Neolithic Revolution

The Neolithic Revolution, or the (First) Agricultural Revolution, was the wide-scale transition of many human cultures during the Neolithic period from a lifestyle of hunting and gathering to one of agriculture and settlement, making an increasingly large population possible.[1] These settled communities permitted humans to observe and experiment with plants, learning how they grew and developed.[2] This new knowledge led to the domestication of plants.[2][3]

Map of Southwest Asia showing the main archaeological sites of the Pre-Pottery Neolithic period, c. 7500 BCE.

Archaeological data indicates that the domestication of various types of plants and animals happened in separate locations worldwide, starting in the geological epoch of the Holocene 11,700 years ago.[4] It was the world's first historically verifiable revolution in agriculture. The Neolithic Revolution greatly narrowed the diversity of foods available, resulting in a downturn in the quality of human nutrition compared with that obtained previously from foraging.[5][6][7]

The Neolithic Revolution involved far more than the adoption of a limited set of food-producing techniques. During the next millennia it transformed the small and mobile groups of hunter-gatherers that had hitherto dominated human pre-history into sedentary (non-nomadic) societies based in built-up villages and towns. These societies radically modified their natural environment by means of specialized food-crop cultivation, with activities such as irrigation and deforestation which allowed the production of surplus food. Other developments that are found very widely during this era are the domestication of animals, pottery, polished stone tools, and rectangular houses. In many regions, the adoption of agriculture by prehistoric societies caused episodes of rapid population growth, a phenomenon known as the Neolithic demographic transition.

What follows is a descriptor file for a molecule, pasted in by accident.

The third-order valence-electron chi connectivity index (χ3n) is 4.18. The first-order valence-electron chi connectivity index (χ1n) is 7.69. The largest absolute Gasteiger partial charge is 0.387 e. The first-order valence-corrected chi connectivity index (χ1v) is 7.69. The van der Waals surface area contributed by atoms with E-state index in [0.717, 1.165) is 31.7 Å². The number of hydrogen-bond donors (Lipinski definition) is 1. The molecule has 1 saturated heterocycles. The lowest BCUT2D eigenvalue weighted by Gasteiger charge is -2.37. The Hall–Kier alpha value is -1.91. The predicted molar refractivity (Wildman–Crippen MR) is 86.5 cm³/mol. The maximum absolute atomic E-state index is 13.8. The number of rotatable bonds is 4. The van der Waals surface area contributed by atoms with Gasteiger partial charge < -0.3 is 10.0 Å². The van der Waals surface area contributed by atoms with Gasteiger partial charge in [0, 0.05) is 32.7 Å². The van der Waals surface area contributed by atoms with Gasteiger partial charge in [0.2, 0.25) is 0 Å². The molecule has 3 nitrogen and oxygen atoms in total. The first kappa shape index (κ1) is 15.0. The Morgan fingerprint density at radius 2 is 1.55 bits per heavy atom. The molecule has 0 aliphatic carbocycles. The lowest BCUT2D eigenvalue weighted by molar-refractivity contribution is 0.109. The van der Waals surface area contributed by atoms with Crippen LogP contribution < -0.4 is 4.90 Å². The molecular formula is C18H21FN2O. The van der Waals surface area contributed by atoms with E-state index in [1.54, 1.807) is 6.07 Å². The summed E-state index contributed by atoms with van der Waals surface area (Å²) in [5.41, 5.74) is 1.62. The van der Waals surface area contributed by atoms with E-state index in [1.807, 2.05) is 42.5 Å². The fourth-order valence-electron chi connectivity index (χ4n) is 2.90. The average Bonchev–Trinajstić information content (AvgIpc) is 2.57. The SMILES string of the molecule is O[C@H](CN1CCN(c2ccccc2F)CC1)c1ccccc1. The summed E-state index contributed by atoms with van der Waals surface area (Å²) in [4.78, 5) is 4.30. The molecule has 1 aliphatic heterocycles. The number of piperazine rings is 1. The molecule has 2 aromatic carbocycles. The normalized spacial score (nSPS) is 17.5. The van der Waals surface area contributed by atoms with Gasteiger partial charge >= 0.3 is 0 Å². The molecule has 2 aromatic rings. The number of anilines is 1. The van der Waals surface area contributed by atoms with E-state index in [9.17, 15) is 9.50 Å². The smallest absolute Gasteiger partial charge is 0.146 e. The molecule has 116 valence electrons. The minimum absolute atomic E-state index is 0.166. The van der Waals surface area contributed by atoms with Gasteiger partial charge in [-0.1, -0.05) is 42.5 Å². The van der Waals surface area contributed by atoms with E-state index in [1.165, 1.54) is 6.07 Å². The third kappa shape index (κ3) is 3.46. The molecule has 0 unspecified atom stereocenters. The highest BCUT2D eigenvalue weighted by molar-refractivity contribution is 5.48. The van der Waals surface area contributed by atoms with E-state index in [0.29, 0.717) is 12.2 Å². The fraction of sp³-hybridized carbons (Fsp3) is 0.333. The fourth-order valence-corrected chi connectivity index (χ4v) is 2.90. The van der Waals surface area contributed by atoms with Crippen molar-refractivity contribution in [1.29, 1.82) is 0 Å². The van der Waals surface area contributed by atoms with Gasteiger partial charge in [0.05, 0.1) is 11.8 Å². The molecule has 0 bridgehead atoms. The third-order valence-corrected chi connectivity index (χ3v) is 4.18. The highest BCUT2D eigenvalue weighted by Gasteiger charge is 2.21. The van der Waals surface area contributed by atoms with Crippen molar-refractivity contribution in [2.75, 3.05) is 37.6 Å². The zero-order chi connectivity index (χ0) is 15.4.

These developments, sometimes called the Neolithic package, provided the basis for centralized administrations and political structures, hierarchical ideologies, depersonalized systems of knowledge (e.g. writing), densely populated settlements, specialization and division of labour, more trade, the development of non-portable art and architecture, and greater property ownership. The earliest known civilization developed in Sumer in southern Mesopotamia (c. 6,500 BP); its emergence also heralded the beginning of the Bronze Age.[8]

The relationship of the above-mentioned Neolithic characteristics to the onset of agriculture, their sequence of emergence, and empirical relation to each other at various Neolithic sites remains the subject of academic debate, and varies from place to place, rather than being the outcome of universal laws of social evolution.[9][10] The Levant saw the earliest developments of the Neolithic Revolution from around 10,000 BCE, followed by sites in the wider Fertile Crescent.